So what began as a little idea to get a couple guys together from the BGM community turned out, in the end, to be even better than I could have hoped. Which of course means you should stay tuned and be ready for the Second Annual Bearded Gospel Men ‘Beards In Action’ week next year!


Beards and Burritos: The Plan Comes Together.


Do you long for action? Excitement? Burritos?

Well get ready, cuz here it comes! The Bearded Gospel Men “Beards In Action” outreach experience is happening!

You may have read last week’s blog entry about the idea for this project, and I’m happy to say that things are starting to come together for this unique outreach experience. We have set the dates of the trip for Sunday, March 30th through Sunday, April 6, 2014.

If you’re hearing about this trip for the first time, let me bring you up to speed. The BGM ‘Beards In Action’ trip will be a one-week trip focused on outreach to the street community of Modesto, California. It will be hosted by Youth With A Mission (YWAM) Modesto (this is who I work for when I’m not creating funny pictures of beards). YWAM Modesto is focused on reaching out to, and building relationships with, the poor and homeless. We’ve hosted dozens of teams over the years, and participants have often told us that this was one of their favourite outreach experiences ever.

So what will this week look like?

Because we’re focused on building friendships, your outreach experience will be oriented toward creating meaningful points of contact with people. We create these opportunities in a variety of ways. We usually begin the week with a good ol’ fashioned cookout on Ninth Street, where much of our ministry as YWAM Modesto happens (For an extremely cute description of our ‘Ninth Street Café by my friend Chris’s little girl, click here!).  This is a fun, relaxed way of connecting with people, and I can honestly tell you that some of the relationships that began with an outreach team hosting a Ninth Street cookout have been long-lasting and truly life-changing, for both team members and residents of Ninth Street.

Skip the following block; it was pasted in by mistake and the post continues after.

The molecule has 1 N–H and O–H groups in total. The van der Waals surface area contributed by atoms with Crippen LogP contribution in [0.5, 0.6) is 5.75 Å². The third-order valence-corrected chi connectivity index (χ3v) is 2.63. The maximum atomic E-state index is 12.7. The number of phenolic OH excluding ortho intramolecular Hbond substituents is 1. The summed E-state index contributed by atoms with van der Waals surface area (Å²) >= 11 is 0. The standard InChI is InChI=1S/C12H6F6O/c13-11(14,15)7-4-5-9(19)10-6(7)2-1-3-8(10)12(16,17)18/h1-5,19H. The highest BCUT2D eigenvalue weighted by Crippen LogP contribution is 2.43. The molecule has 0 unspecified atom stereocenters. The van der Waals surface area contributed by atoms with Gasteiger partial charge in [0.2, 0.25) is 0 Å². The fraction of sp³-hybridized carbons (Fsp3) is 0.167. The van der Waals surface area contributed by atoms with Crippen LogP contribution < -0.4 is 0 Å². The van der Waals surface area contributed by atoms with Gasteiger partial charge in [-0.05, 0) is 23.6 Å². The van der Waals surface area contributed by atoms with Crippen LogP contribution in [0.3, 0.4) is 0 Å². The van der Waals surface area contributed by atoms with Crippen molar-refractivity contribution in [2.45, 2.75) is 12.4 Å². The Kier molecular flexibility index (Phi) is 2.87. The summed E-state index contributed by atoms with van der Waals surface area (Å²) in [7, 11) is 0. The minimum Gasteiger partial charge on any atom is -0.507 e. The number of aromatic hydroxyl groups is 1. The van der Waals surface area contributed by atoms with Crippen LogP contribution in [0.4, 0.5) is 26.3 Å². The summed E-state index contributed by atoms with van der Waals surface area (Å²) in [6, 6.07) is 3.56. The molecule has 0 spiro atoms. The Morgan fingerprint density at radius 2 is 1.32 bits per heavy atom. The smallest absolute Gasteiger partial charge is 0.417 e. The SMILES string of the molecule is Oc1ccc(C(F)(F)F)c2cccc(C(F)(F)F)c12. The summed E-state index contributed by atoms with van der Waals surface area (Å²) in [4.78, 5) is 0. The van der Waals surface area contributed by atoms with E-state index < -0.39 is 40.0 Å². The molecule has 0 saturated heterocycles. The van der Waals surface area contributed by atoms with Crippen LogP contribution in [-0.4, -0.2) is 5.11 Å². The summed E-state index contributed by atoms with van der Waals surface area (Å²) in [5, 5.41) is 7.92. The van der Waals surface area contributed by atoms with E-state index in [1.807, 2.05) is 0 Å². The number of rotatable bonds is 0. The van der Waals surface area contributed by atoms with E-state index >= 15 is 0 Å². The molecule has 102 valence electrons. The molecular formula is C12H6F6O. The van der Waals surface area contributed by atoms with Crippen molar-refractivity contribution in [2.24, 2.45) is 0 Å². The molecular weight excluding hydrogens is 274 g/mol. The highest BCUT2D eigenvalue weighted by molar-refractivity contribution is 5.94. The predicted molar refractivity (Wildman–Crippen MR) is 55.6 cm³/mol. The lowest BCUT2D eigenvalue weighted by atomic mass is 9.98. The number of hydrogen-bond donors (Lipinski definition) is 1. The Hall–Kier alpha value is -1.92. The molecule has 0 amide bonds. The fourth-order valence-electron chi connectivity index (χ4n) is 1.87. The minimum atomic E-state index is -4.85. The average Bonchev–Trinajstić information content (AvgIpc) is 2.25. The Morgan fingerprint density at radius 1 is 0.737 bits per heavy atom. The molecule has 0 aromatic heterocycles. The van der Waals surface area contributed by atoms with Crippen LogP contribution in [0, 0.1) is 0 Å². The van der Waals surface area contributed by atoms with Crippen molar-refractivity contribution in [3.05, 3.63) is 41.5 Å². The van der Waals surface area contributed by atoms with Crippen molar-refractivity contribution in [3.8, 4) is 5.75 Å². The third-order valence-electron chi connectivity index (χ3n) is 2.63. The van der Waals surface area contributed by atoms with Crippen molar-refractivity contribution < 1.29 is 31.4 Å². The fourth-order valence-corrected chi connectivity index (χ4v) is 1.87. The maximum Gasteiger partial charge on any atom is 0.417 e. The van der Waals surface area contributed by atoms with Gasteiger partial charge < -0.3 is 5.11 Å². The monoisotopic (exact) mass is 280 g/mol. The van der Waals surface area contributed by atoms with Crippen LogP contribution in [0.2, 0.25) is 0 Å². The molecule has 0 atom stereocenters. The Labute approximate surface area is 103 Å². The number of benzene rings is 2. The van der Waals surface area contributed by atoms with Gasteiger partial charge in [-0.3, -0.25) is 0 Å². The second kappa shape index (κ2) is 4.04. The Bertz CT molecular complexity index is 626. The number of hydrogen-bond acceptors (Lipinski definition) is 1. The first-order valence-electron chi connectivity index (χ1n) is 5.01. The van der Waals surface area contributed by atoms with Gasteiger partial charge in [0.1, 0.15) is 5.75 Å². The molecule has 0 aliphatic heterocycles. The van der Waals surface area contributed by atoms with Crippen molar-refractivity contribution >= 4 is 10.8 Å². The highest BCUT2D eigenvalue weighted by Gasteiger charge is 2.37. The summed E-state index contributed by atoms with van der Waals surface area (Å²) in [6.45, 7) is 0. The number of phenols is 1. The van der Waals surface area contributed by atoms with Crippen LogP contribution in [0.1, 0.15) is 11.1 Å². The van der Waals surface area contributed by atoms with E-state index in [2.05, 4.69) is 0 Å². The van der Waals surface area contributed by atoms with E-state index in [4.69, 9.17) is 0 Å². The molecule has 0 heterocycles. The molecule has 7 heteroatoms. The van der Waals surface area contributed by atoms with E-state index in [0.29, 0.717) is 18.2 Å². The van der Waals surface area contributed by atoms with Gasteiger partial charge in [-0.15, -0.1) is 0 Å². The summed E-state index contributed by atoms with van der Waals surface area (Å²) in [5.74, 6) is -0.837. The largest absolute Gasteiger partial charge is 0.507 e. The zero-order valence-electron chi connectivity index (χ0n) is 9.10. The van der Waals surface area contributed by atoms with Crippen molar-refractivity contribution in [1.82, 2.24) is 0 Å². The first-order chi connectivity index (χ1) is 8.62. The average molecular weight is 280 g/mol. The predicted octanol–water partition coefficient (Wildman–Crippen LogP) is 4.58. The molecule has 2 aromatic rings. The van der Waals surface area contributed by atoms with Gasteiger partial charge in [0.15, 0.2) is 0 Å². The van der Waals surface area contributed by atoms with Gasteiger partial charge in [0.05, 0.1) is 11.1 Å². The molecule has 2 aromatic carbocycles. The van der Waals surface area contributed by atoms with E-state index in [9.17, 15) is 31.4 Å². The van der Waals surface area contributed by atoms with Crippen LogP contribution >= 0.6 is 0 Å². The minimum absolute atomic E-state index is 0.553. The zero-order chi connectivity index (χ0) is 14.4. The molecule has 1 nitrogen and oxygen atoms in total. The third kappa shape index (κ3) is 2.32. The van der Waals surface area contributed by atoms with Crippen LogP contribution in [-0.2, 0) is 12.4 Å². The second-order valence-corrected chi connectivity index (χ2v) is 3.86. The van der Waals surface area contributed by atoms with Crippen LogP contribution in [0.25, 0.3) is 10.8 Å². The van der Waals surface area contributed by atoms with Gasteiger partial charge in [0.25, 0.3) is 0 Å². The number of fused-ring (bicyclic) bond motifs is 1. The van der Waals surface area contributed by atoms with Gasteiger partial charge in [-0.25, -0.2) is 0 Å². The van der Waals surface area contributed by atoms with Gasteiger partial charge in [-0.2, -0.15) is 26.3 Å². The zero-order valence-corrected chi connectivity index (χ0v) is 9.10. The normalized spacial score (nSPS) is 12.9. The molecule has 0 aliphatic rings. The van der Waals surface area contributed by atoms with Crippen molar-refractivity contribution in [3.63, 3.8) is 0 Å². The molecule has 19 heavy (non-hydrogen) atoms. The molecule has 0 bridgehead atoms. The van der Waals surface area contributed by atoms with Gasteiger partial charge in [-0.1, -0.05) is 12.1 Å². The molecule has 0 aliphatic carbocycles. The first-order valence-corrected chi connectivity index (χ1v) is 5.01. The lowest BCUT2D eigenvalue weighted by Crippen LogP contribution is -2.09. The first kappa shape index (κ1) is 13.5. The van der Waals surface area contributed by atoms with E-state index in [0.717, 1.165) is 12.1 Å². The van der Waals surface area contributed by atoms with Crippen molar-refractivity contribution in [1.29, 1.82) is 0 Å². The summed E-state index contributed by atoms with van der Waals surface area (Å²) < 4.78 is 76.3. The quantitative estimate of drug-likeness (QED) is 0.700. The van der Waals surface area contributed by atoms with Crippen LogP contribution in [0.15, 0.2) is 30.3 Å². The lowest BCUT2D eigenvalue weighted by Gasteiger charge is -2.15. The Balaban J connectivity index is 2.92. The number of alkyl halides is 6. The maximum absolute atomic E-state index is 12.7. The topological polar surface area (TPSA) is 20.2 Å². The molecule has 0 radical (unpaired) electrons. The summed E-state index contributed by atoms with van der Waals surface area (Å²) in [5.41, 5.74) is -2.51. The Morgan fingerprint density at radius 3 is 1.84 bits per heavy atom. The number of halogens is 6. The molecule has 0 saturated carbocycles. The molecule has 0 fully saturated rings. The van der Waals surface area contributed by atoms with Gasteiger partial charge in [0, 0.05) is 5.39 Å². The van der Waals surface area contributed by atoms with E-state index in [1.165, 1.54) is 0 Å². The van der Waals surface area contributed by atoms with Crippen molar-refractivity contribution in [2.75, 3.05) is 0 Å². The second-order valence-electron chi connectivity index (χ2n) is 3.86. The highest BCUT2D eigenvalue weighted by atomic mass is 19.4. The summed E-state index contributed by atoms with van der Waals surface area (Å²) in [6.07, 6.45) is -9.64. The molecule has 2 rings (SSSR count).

Throughout the first half of the week, we begin to get to know specific people from the street community, and as the team gets to know their stories and their needs, we provide opportunities in the latter part of the week to re-connect and serve them in practical ways. This looks a little different with each team, and is often a chance for the team to get creative in how the team can serve. In the past this has included repairing a disabled man’s trailer and its dilapidated roof, working on someone’s car, or simply treating someone to a “day out” who would otherwise have no means of taking break from the street.

We also make sure you get to experience some of the cool things that our part of California has to offer. This may be a day trip at the end of the week into San Francisco, or Yosemite National Park. Whatever it is, it’s always a fun day spent together.

Of course, because this is a Bearded Gospel Men trip, we have to make ‘Beard Life’ part of the experience! On Saturday, April 5, we’ll be attending a beard competition in Sacramento! This is sure to be a fun night, and you will have the option of entering the competition yourself and representing the Bearded Gospel Men team!

Of course there’s another crucial element that will be a big part of this week, which will be experienced each day of the outreach. This part of the trip is what previous teams have dubbed “The Modesto Food Tour”. This involves places like Modesto’s unique Taco Truck Row and its world famous burritos (For more on these burritos, click here!) We will do our best to help you gain at least five pounds on this trip! (That’s the YWAM Modesto Weight-Gain Guarantee®!)

As for the cost of the trip, we will be looking at various ways of fundraising in order to lower the cost for each participant. At this point however, with no extra fundraising, the cost is only $340 per person for the full week. This includes two “in” meals a day, an “out” meal each day, accommodations, ministry supplies, fuel and other expenses. There’s just no better value for your buck!

We are aiming for at least 5 participants, and we’ll be capping the team at 10. So far we have two confirmed participants, including the inimitable beardsman and cross-country hiker Mr. Josh Seehorn.

If any of this tickles your beard, or if you have any questions, please drop me a line at beardedgospelmen@gmail.com. Remember, your beard longs for two things: adventure and burritos. The BGM Beards In Action Outreach experience will bring you both!


(To donate toward the trip, click here:


Beards In Action: The BGM Outreach Experience!


Some of you may or may not know that “The Proprietor” of Bearded Gospel Men does not run this website and Facebook page as a full-time job.  My “real job” is as a Youth With A Mission (‘YWAM’) missionary.  YWAM is an international, ecumenical Christian missionary and humanitarian aid organization that is represented all over the world and involved in hundreds of expressions of outreach and ministry.  I am connected with YWAM in Modesto, California (www.ywammodesto.org). We are a small team dedicated to building meaningful friendships with the street community, with the Church and with Jesus, while introducing everyone to each other.